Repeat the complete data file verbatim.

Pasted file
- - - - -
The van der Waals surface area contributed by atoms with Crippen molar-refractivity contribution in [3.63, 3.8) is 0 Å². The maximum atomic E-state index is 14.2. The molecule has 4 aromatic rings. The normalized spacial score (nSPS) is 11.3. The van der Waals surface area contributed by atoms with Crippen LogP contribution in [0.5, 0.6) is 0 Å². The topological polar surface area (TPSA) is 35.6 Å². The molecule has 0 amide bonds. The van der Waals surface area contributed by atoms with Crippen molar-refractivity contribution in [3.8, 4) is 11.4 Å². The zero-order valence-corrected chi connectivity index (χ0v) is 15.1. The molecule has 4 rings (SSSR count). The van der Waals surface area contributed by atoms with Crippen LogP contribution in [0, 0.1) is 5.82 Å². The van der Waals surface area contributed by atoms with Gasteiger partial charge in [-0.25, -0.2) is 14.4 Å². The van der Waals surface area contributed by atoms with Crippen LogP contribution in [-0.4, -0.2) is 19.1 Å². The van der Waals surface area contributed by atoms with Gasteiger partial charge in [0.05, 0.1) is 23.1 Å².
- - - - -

The van der Waals surface area contributed by atoms with Crippen molar-refractivity contribution in [3.63, 3.8) is 0 Å². The maximum atomic E-state index is 14.2. The molecule has 4 aromatic rings. The normalized spacial score (nSPS) is 11.3. The van der Waals surface area contributed by atoms with Crippen LogP contribution in [0.5, 0.6) is 0 Å². The topological polar surface area (TPSA) is 35.6 Å². The molecule has 0 amide bonds. The van der Waals surface area contributed by atoms with Crippen molar-refractivity contribution in [3.8, 4) is 11.4 Å². The zero-order valence-corrected chi connectivity index (χ0v) is 15.1. The molecule has 4 rings (SSSR count). The van der Waals surface area contributed by atoms with Crippen LogP contribution in [0, 0.1) is 5.82 Å². The van der Waals surface area contributed by atoms with Gasteiger partial charge in [-0.25, -0.2) is 14.4 Å². The van der Waals surface area contributed by atoms with Crippen LogP contribution in [-0.4, -0.2) is 19.1 Å². The van der Waals surface area contributed by atoms with Gasteiger partial charge in [0.05, 0.1) is 23.1 Å².